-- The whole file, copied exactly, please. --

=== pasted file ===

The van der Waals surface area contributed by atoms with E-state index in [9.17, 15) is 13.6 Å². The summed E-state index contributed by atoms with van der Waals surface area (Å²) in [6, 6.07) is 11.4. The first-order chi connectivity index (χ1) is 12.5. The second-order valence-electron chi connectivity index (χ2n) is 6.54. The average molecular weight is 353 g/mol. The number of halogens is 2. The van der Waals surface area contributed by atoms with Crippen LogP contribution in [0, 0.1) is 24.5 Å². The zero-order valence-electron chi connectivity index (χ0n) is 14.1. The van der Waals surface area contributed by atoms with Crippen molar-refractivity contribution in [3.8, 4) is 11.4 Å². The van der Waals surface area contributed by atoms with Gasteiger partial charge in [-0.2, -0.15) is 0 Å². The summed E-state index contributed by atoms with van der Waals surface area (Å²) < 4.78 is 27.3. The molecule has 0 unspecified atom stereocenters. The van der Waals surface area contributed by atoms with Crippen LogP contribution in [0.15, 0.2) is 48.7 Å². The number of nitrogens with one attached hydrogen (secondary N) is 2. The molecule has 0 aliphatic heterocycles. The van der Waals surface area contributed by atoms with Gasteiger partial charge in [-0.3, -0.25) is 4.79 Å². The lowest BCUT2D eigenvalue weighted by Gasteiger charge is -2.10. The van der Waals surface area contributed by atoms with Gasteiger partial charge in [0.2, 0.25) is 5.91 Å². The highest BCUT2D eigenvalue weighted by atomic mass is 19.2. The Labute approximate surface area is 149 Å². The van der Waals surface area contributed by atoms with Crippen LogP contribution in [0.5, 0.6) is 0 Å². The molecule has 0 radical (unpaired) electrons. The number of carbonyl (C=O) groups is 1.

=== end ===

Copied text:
The van der Waals surface area contributed by atoms with E-state index in [9.17, 15) is 13.6 Å². The summed E-state index contributed by atoms with van der Waals surface area (Å²) in [6, 6.07) is 11.4. The first-order chi connectivity index (χ1) is 12.5. The second-order valence-electron chi connectivity index (χ2n) is 6.54. The average molecular weight is 353 g/mol. The number of halogens is 2. The van der Waals surface area contributed by atoms with Crippen LogP contribution in [0, 0.1) is 24.5 Å². The zero-order valence-electron chi connectivity index (χ0n) is 14.1. The van der Waals surface area contributed by atoms with Crippen molar-refractivity contribution in [3.8, 4) is 11.4 Å². The van der Waals surface area contributed by atoms with Gasteiger partial charge in [-0.2, -0.15) is 0 Å². The summed E-state index contributed by atoms with van der Waals surface area (Å²) < 4.78 is 27.3. The molecule has 0 unspecified atom stereocenters. The van der Waals surface area contributed by atoms with Crippen LogP contribution in [0.15, 0.2) is 48.7 Å². The number of nitrogens with one attached hydrogen (secondary N) is 2. The molecule has 0 aliphatic heterocycles. The van der Waals surface area contributed by atoms with Gasteiger partial charge in [-0.3, -0.25) is 4.79 Å². The lowest BCUT2D eigenvalue weighted by Gasteiger charge is -2.10. The van der Waals surface area contributed by atoms with Gasteiger partial charge in [0.2, 0.25) is 5.91 Å². The highest BCUT2D eigenvalue weighted by atomic mass is 19.2. The Labute approximate surface area is 149 Å². The van der Waals surface area contributed by atoms with Crippen LogP contribution in [0.5, 0.6) is 0 Å². The molecule has 0 radical (unpaired) electrons. The number of carbonyl (C=O) groups is 1.